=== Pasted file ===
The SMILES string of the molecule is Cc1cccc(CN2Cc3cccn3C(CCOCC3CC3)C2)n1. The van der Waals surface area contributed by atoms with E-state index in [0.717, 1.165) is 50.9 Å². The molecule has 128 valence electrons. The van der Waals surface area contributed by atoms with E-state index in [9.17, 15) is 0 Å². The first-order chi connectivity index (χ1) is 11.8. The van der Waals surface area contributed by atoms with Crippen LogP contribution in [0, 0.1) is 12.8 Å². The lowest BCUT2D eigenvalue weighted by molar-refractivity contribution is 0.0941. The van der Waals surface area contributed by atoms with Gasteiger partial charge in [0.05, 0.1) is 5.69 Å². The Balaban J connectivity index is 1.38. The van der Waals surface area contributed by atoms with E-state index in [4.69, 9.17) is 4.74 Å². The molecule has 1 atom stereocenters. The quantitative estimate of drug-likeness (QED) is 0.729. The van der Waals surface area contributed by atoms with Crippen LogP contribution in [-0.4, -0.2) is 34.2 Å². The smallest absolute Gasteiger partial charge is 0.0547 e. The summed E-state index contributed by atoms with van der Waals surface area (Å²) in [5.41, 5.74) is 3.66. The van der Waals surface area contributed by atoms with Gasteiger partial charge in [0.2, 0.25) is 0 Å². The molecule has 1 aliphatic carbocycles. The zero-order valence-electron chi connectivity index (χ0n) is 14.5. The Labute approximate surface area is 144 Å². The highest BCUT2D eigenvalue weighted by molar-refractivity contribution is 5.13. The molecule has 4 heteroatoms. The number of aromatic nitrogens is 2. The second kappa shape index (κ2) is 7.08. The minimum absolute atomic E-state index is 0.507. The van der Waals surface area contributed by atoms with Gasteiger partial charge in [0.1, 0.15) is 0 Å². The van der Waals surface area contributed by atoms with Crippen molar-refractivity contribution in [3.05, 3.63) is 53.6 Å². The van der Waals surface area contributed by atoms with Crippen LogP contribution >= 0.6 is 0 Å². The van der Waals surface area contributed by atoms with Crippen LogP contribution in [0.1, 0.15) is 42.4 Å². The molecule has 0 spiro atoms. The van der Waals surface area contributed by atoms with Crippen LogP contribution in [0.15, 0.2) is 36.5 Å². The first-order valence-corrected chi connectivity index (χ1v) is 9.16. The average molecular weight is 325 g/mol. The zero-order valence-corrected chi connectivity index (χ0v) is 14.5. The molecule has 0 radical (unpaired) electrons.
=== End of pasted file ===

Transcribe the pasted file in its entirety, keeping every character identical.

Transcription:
The SMILES string of the molecule is Cc1cccc(CN2Cc3cccn3C(CCOCC3CC3)C2)n1. The van der Waals surface area contributed by atoms with E-state index in [0.717, 1.165) is 50.9 Å². The molecule has 128 valence electrons. The van der Waals surface area contributed by atoms with E-state index in [9.17, 15) is 0 Å². The first-order chi connectivity index (χ1) is 11.8. The van der Waals surface area contributed by atoms with Crippen LogP contribution in [0, 0.1) is 12.8 Å². The lowest BCUT2D eigenvalue weighted by molar-refractivity contribution is 0.0941. The van der Waals surface area contributed by atoms with Gasteiger partial charge in [0.05, 0.1) is 5.69 Å². The Balaban J connectivity index is 1.38. The van der Waals surface area contributed by atoms with E-state index in [4.69, 9.17) is 4.74 Å². The molecule has 1 atom stereocenters. The quantitative estimate of drug-likeness (QED) is 0.729. The van der Waals surface area contributed by atoms with Crippen LogP contribution in [-0.4, -0.2) is 34.2 Å². The smallest absolute Gasteiger partial charge is 0.0547 e. The summed E-state index contributed by atoms with van der Waals surface area (Å²) in [5.41, 5.74) is 3.66. The van der Waals surface area contributed by atoms with Gasteiger partial charge in [0.2, 0.25) is 0 Å². The molecule has 1 aliphatic carbocycles. The zero-order valence-electron chi connectivity index (χ0n) is 14.5. The Labute approximate surface area is 144 Å². The highest BCUT2D eigenvalue weighted by molar-refractivity contribution is 5.13. The molecule has 4 heteroatoms. The number of aromatic nitrogens is 2. The second kappa shape index (κ2) is 7.08. The minimum absolute atomic E-state index is 0.507. The van der Waals surface area contributed by atoms with Gasteiger partial charge in [0.1, 0.15) is 0 Å². The van der Waals surface area contributed by atoms with Crippen molar-refractivity contribution in [3.05, 3.63) is 53.6 Å². The van der Waals surface area contributed by atoms with Crippen LogP contribution >= 0.6 is 0 Å². The van der Waals surface area contributed by atoms with Crippen LogP contribution in [0.1, 0.15) is 42.4 Å². The molecule has 0 spiro atoms. The van der Waals surface area contributed by atoms with Crippen LogP contribution in [0.15, 0.2) is 36.5 Å². The first-order valence-corrected chi connectivity index (χ1v) is 9.16. The average molecular weight is 325 g/mol. The zero-order valence-corrected chi connectivity index (χ0v) is 14.5. The molecule has 0 radical (unpaired) electrons.